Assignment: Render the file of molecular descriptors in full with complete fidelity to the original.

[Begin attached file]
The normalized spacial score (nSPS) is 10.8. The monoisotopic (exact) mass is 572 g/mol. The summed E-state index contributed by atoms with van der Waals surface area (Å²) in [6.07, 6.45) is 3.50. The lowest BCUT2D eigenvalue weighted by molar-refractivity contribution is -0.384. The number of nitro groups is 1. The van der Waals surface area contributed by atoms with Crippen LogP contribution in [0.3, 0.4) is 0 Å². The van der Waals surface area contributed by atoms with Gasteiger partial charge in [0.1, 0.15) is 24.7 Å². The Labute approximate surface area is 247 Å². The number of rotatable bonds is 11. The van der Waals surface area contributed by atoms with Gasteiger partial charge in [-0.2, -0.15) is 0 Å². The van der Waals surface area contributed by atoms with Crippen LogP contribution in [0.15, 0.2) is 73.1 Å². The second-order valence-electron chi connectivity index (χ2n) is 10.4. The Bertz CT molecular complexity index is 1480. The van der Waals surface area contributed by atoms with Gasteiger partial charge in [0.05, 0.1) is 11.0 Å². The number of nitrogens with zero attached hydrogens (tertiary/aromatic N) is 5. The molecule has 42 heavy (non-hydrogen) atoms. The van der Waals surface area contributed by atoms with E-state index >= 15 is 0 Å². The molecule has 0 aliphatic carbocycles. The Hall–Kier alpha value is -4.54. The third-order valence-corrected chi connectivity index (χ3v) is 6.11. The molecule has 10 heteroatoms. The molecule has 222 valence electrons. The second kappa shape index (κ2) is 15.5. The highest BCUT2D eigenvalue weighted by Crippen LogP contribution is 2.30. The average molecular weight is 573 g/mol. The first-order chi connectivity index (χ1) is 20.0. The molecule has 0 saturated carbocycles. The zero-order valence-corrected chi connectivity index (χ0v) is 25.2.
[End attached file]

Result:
The normalized spacial score (nSPS) is 10.8. The monoisotopic (exact) mass is 572 g/mol. The summed E-state index contributed by atoms with van der Waals surface area (Å²) in [6.07, 6.45) is 3.50. The lowest BCUT2D eigenvalue weighted by molar-refractivity contribution is -0.384. The number of nitro groups is 1. The van der Waals surface area contributed by atoms with Crippen LogP contribution in [0.3, 0.4) is 0 Å². The van der Waals surface area contributed by atoms with Gasteiger partial charge in [0.1, 0.15) is 24.7 Å². The Labute approximate surface area is 247 Å². The number of rotatable bonds is 11. The van der Waals surface area contributed by atoms with Gasteiger partial charge in [-0.2, -0.15) is 0 Å². The van der Waals surface area contributed by atoms with Crippen LogP contribution in [0.15, 0.2) is 73.1 Å². The second-order valence-electron chi connectivity index (χ2n) is 10.4. The Bertz CT molecular complexity index is 1480. The van der Waals surface area contributed by atoms with Gasteiger partial charge in [0.05, 0.1) is 11.0 Å². The number of nitrogens with zero attached hydrogens (tertiary/aromatic N) is 5. The molecule has 42 heavy (non-hydrogen) atoms. The van der Waals surface area contributed by atoms with E-state index >= 15 is 0 Å². The molecule has 0 aliphatic carbocycles. The Hall–Kier alpha value is -4.54. The third-order valence-corrected chi connectivity index (χ3v) is 6.11. The molecule has 10 heteroatoms. The molecule has 222 valence electrons. The second kappa shape index (κ2) is 15.5. The highest BCUT2D eigenvalue weighted by Crippen LogP contribution is 2.30. The average molecular weight is 573 g/mol. The first-order chi connectivity index (χ1) is 20.0. The molecule has 0 saturated carbocycles. The zero-order valence-corrected chi connectivity index (χ0v) is 25.2.